MINNEAPOLIS (WCCO) —Negotiations continue late Monday during the special session at the Minnesota State Capitol about a police reform bill.
According to sources on both sides, they tentatively have agreed to a ban on chokeholds and warrior training; agreed that officers should honor the sanctity of life; and that there is a duty for officers to intervene. They are also in favor of the creation of a 15-member advisory council that would report to the POST Board. Click here to read the bill.
The fragility of this possible deal is evident in a comment WCCO got late Monday afternoon from Republican Senate Deputy Majority Leader Michele Benson.
“There is a framework of an agreement, and as we all know the devil is in the details, this framework has been solidifying over the past few days,” Benson said.
WCCO was not able to speak with members of the People of Color and Indigenous Caucus, who are the representatives that have spent countless hours working on a police reform bill.
The bill needs a simple majority to pass in both the House and Senate. House Democratic Majority Leader Ryan Winkler said earlier Monday that negotiations had been moving forward, albeit slowly.
“We are working on final language for a police accountability reform bill and we hope to have that language to caucus by 2 o’clock and to return at 3 approximately to pass it,” Winkler said.
News of a possible breakthrough came Monday morning from GOP Senate Majority Leader Paul Gazelka, who said “We never stopped working on this.” The Republican from East Gull Lake told reporters during a press conference ahead of the session’s start that Senate lawmakers have a deal in the works, although the language still needs to be hammered out.
The tentative deal comes less than two months after the killing of George Floyd on May 25. Video of the fatal arrest sparked protests and riots in Minnesota and across the country. They were followed by calls for police reform and a push by the Minneapolis City Council to dismantle the city’s police department.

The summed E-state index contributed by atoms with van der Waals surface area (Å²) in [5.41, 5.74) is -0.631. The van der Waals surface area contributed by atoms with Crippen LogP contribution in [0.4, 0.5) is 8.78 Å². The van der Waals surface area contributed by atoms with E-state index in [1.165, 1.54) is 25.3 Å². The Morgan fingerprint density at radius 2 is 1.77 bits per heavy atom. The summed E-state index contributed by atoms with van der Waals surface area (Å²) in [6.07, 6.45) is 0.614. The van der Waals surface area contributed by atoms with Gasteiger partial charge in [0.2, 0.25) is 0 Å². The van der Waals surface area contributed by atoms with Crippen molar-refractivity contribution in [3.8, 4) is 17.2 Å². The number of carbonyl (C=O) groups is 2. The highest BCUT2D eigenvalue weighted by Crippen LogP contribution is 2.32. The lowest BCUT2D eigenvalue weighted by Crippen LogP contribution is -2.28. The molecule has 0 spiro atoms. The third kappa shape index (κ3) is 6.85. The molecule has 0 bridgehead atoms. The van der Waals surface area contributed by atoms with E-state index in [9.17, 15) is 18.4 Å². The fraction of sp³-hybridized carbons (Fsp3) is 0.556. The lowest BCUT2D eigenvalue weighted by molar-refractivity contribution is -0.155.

Former Minneapolis police officer Derek Chauvin is charged with murder in Floyd’s death. Cellphone video of the arrest showed Chauvin kneeling on Floyd’s neck for several minutes as Floyd repeatedly told him he couldn’t breathe. Three other former officers involved in Floyd’s death are also facing charges.
Gazelka said that the police reform bill could pass Monday, but not if a bonding bill doesn’t also pass. The $1.9 billion package for construction projects and jobs does not currently have enough Republican support in the Democratic-controlled House. Gazelka says he plans to adjourn the special session by midnight, leaving lawmakers with just hours to come to an agreement on the bonding bill.
“It’s either there or it’s not,” Gazelka said. “Basically, today or it’s not going to happen.”
The hang-up, once again, is the opposition of the Republican House Minority to Gov. Tim Walz’s emergency COVID-19 powers, which Republicans at the State Capitol have tried to remove multiple times now.
“We believe the legislature should have had an ability to weigh in on those executive orders over that four- or five-month period,” House Minority Leader Rep. Kurt Daudt said.
The bonding bill requires a super-majority three-fifths vote in each house. That’s why its passage seems unlikely. There would likely be another special session in August.